A child's windpipe can become narrowed for many reasons, including injury, infection, stomach acid reflux, a birth defect or the insertion of a breathing tube. Narrowing in the upper part of the windpipe is called subglottic stenosis.
An adult's windpipe can become narrowed for the same reasons as a child's. But the cause is more likely to be other diseases, such as Wegener's granulomatosis.
The primary goal of laryngotracheal reconstruction surgery is to establish and maintain a safe and stable airway. Improving voice and swallowing functions also are important goals, which depend on other medical conditions coexisting with windpipe narrowing.
Mayo Clinic physicians perform a thorough evaluation prior to laryngotracheal reconstruction surgery. Specialists in ENT, gastroenterology, pulmonary medicine, surgery, speech therapy and other areas work together to understand the problem and to identify and manage other conditions that may be contributing to breathing problems.
The doctor will insert a tiny tube with a camera attached (endoscope) through the mouth or nose and gently move it through the airway to identify all narrowed sites. X-rays of the neck are taken to view the structure and shape of the airway. Many other tests may be needed for a complete evaluation, including:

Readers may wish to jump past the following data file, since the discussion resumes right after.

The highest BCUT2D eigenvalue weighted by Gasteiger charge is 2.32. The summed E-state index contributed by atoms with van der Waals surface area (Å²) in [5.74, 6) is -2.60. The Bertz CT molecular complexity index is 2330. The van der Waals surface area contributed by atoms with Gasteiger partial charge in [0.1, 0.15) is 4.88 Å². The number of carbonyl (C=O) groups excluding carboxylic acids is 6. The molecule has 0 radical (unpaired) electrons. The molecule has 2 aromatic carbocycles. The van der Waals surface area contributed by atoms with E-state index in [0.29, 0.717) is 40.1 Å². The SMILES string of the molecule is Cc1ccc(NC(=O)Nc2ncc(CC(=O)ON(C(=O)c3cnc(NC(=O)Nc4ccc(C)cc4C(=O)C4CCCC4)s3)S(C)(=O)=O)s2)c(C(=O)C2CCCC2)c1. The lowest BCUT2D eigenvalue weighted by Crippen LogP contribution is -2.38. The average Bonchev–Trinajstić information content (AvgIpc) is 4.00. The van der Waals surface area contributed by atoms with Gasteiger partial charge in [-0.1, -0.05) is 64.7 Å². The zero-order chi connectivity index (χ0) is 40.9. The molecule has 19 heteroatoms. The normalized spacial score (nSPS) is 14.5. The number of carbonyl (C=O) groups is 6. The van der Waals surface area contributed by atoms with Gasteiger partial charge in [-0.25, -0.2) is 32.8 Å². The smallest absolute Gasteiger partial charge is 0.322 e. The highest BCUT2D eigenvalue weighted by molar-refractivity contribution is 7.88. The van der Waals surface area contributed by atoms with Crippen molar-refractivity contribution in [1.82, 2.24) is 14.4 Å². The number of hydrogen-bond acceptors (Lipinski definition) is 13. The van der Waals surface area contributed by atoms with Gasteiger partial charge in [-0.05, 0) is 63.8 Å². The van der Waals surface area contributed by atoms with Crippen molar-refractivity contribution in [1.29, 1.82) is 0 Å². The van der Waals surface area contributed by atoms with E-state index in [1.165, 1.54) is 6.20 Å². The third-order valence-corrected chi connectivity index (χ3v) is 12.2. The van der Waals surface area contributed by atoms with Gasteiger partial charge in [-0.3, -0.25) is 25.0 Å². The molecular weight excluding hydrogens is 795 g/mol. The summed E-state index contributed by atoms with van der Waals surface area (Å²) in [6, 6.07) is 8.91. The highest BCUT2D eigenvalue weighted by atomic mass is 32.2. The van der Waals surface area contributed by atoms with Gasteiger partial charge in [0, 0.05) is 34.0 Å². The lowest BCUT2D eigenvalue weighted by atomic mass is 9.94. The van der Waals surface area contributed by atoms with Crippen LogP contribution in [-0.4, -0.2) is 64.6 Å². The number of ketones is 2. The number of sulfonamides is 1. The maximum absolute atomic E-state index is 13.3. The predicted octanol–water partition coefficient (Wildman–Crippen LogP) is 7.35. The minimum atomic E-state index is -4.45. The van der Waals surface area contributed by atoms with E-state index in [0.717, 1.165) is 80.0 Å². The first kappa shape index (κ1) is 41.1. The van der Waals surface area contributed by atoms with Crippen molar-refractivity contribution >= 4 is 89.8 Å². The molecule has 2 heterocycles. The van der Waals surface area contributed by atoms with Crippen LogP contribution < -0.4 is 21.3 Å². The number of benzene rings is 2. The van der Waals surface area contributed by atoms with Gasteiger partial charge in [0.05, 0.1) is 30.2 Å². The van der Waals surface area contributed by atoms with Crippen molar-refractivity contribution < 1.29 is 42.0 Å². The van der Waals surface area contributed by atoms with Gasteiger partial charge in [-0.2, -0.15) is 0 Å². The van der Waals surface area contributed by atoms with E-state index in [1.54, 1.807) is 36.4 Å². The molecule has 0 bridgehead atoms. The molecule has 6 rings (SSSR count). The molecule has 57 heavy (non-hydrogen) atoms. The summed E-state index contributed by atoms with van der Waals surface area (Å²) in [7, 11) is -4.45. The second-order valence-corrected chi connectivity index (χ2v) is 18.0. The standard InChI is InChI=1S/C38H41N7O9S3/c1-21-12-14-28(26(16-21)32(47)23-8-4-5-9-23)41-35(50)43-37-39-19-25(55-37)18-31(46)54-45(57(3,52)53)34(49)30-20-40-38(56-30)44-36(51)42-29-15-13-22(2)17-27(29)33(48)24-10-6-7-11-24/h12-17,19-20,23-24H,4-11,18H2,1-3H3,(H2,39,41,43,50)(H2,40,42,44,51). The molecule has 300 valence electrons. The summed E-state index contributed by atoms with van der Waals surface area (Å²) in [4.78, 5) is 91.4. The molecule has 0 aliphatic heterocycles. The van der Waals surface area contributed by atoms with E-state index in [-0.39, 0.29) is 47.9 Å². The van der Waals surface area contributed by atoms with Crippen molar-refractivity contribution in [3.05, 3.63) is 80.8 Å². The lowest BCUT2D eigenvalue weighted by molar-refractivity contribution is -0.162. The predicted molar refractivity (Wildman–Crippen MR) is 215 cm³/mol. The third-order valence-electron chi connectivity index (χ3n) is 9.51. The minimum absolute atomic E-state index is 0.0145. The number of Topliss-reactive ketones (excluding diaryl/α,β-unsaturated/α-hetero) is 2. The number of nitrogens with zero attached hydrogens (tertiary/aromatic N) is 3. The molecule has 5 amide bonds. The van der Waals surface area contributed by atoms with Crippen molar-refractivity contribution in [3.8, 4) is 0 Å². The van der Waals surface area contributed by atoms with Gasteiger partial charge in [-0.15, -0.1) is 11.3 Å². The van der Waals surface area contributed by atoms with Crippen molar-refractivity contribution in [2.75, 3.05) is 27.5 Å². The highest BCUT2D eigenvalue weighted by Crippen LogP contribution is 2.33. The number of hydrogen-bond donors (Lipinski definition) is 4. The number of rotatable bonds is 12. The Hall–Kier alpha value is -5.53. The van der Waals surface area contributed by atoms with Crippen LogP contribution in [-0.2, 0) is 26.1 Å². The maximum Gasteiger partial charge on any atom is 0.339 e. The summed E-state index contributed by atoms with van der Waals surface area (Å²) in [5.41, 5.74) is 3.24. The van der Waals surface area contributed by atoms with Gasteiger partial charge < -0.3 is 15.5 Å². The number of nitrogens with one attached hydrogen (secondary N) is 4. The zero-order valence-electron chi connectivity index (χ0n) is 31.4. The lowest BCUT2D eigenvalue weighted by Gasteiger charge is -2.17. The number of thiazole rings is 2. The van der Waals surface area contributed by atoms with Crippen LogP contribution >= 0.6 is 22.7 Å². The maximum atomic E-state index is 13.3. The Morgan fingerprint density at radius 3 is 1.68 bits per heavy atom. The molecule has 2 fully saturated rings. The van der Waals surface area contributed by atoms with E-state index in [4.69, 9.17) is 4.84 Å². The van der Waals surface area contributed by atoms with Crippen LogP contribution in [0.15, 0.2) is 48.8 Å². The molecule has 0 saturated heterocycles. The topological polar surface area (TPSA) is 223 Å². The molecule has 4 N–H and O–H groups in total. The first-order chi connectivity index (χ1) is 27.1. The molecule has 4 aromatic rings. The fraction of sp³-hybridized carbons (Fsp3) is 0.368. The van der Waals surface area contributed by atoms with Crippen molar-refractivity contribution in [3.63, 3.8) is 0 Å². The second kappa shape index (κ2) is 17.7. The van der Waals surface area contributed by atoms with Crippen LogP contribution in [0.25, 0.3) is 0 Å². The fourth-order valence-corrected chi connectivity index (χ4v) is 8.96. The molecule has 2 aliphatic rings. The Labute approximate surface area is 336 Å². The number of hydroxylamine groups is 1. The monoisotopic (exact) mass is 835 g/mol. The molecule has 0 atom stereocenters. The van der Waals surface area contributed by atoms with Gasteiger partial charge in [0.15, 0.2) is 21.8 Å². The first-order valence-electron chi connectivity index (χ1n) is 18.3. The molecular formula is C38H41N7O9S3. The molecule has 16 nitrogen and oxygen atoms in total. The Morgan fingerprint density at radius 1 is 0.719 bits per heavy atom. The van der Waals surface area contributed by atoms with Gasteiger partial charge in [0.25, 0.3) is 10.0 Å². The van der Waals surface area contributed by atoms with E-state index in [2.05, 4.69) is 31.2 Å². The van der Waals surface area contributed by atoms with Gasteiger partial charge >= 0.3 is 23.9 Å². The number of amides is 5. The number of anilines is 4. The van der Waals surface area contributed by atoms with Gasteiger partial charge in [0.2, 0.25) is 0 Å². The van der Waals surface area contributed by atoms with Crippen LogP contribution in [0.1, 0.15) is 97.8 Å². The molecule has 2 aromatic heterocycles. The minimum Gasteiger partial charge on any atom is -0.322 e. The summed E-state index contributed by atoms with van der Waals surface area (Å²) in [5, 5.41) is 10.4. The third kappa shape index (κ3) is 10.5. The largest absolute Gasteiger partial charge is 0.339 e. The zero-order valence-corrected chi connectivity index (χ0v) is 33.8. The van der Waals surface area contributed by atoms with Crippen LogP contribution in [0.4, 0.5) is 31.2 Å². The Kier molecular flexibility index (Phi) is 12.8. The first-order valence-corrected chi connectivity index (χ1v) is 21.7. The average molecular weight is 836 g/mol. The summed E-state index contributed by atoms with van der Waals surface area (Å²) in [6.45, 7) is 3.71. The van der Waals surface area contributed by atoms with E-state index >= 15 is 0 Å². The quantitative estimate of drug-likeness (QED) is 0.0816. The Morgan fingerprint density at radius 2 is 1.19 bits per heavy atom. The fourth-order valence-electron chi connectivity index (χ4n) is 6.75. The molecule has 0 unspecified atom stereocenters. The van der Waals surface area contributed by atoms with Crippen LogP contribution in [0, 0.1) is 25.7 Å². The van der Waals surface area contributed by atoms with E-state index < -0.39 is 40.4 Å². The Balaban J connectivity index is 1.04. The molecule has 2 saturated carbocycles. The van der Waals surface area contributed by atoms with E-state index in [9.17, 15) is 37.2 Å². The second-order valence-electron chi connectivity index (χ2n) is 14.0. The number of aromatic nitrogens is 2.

One or more of the following surgeries may be recommended before performing an airway reconstruction:
Laryngotracheal reconstruction can be done in one or multiple stages. The surgeon will discuss which approach is most appropriate.
During laryngotracheal reconstruction surgery, the surgeon inserts precisely shaped pieces of cartilage from the ribs, ear or thyroid into the windpipe to widen the airway. The procedure usually lasts a few hours.
Sometimes, the narrow part of the windpipe is removed completely and the remaining segments are sewn together. This is called a resection.
Mayo Clinic has the capability to do laryngotracheal reconstructions endoscopically — that is, through the mouth and airway, without an incision in the skin. This less invasive procedure is usually done on an outpatient basis, so an overnight stay in the hospital isn't needed.
In single-stage reconstruction, a breathing tube (stent) is temporarily placed through the nose after surgery to hold the airway and new cartilage in place while the throat heals. A drain may be placed at the wound site in the neck for one or two days after surgery to drain body fluids. Full recovery may take a few weeks to a few months.
If double or multistage reconstruction is done, a tracheostomy tube is left in place after the reconstruction and typically a stent is temporarily placed at the reconstruction site until the area is healed. The tracheostomy tube is removed in a second procedure.
The doctor will perform regular endoscopic exams to check the progression of airway healing. Some people may experience diminished strength and quality of their voice after surgery, which can be improved with speech therapy.